Customer’s prospectives regarding innovation is often far different from the developer’s one.
As a product manager, you must carefully assess:
- the value created for the customer
- the kind of behavioural change it will require from the customer
The optimal conditions are obtained when the product change is high and the behavioural change is low.
On the contrary, the worse scenario is when a limited product change requires a high behavioural change from the customer.
Another key element of the adoption of innovation is to understand the inherent resistance on the part of the users and to try to minimize the resitance. Research has been conducted and shows that the final users weighs gains in the adoption of the innovation, but also weighs losses.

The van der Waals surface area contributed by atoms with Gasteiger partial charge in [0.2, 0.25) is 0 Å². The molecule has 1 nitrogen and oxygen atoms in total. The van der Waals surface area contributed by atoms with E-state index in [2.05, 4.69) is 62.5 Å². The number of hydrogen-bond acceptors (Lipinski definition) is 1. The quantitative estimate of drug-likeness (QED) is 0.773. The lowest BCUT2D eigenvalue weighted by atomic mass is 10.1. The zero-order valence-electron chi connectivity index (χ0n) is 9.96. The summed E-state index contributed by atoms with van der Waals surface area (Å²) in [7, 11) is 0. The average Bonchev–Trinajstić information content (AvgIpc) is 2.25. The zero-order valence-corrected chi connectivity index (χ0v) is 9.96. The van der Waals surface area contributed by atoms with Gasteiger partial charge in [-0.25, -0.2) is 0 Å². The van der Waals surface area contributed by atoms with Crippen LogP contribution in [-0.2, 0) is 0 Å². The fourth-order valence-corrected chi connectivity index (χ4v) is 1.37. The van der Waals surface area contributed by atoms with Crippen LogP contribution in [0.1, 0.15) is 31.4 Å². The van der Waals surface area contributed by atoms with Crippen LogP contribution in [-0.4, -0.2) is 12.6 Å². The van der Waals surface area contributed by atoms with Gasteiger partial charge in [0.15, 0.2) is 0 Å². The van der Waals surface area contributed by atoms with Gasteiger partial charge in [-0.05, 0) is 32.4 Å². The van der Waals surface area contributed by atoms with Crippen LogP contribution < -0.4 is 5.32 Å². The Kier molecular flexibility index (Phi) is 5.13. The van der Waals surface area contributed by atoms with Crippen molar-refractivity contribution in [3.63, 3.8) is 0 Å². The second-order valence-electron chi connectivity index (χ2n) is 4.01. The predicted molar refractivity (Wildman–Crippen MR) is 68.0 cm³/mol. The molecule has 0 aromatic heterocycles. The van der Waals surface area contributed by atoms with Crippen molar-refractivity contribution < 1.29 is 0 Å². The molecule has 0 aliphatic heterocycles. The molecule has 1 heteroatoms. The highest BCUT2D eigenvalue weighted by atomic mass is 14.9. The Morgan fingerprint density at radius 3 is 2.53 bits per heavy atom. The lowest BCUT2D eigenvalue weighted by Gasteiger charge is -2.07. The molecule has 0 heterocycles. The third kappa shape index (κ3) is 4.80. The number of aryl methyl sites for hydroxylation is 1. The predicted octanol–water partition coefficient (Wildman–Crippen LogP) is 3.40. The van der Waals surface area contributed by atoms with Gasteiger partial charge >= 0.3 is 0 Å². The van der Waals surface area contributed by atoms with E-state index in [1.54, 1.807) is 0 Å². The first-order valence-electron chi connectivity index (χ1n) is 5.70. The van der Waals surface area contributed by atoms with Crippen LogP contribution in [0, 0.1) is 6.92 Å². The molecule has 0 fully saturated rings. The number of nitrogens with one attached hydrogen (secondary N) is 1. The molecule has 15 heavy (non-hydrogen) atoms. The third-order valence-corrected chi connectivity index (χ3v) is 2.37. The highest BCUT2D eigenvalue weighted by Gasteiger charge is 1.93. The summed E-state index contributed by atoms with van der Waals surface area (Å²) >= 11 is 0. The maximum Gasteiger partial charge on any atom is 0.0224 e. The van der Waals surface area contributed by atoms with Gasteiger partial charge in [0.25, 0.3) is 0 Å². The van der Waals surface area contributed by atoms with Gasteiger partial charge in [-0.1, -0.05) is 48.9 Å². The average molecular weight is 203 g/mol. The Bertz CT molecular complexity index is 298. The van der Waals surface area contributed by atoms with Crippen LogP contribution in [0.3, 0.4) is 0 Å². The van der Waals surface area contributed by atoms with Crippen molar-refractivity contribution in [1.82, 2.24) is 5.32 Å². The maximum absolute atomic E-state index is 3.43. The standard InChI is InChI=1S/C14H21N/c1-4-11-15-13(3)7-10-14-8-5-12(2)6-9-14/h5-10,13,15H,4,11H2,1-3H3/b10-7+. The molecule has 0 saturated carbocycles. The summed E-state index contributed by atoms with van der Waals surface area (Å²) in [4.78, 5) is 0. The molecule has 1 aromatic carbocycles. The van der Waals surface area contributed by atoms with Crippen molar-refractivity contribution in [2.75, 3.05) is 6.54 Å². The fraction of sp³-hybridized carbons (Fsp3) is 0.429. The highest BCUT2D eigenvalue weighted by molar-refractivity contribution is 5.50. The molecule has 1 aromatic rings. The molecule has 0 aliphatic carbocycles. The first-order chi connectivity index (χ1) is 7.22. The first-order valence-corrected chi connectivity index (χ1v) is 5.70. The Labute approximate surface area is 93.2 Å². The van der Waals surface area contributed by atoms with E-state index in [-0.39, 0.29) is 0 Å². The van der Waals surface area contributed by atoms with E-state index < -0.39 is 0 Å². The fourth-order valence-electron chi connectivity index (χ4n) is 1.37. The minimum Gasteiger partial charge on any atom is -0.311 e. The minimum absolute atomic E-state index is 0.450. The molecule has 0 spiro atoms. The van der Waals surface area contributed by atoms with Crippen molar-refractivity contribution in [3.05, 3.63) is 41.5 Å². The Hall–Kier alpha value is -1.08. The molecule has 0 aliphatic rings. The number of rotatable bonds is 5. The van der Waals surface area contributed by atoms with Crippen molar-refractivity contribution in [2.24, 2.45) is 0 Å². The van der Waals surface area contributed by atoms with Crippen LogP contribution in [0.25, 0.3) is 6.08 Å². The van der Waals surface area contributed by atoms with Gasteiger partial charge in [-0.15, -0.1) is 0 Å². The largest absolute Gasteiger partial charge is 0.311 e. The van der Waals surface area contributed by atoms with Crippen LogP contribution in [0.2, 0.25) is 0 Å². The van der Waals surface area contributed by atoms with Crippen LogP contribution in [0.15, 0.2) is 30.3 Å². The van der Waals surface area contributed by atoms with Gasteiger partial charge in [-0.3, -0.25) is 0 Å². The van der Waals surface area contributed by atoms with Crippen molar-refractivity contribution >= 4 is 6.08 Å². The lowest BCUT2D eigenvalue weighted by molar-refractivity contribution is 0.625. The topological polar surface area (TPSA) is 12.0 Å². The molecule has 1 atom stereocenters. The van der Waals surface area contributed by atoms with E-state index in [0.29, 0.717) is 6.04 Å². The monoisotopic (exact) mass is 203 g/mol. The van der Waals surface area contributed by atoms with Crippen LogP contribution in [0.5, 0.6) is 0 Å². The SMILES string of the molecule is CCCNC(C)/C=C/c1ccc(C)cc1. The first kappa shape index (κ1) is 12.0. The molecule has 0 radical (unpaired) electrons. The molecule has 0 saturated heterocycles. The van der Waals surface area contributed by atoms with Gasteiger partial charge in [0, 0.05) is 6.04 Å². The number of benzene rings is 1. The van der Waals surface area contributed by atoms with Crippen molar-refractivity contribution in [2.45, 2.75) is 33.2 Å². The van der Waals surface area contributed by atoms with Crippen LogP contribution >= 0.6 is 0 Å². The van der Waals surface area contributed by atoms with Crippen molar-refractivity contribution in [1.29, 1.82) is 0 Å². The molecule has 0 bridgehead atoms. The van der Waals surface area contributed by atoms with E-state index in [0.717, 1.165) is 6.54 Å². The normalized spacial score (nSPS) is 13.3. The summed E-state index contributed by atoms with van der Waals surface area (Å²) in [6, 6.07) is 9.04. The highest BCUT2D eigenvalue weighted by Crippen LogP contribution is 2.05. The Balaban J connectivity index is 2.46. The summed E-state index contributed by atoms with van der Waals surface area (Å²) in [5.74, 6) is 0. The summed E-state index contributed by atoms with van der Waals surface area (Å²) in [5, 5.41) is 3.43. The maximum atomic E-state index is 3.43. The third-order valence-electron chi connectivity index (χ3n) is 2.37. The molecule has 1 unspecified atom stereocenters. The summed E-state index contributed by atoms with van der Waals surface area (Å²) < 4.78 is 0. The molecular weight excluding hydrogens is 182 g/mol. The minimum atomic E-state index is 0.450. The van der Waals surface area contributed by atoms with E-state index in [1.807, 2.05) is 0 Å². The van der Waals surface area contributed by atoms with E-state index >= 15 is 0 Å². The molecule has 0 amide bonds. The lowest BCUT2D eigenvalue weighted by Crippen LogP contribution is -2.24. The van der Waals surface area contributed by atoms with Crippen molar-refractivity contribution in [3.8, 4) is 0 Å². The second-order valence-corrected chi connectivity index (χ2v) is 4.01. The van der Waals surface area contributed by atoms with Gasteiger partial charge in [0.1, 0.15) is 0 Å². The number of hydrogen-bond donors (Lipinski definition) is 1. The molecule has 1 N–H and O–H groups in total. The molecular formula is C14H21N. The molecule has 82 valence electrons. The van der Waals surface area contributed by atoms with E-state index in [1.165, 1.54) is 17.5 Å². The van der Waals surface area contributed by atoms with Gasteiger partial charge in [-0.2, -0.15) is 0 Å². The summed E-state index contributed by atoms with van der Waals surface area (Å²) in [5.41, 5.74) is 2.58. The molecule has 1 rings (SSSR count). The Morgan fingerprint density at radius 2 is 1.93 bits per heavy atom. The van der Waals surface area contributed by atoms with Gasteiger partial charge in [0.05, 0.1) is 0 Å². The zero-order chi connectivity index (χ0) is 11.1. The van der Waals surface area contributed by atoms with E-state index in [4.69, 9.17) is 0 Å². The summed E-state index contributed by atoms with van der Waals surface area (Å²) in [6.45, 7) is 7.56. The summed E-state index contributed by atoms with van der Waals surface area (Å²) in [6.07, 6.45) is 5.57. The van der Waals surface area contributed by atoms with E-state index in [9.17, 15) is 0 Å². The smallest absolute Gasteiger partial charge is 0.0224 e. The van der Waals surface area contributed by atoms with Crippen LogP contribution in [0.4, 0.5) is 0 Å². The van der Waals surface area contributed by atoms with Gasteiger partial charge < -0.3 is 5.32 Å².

According o Gourville (Harvard Business Review), the benefits should be at least 9 times higher than that of the existing solutions if you want the users to adopt yours. This is known as the 9X theory.
Bear in mind that, to be successful,
« The benefits your product brings to the customer should be at least 9 times higher than that of the existing solutions »
The factors which influence innovation adoption include:
- relative advantage that the customer can perceive
- compatibility with existing environment
- complexity in installation, usage…
- triability (it is possible to try the solution without any risk – financial, organisational…)
- ability to communicate product benefits
- istalled base: what will be the cost to switch from the existing solution to the new one?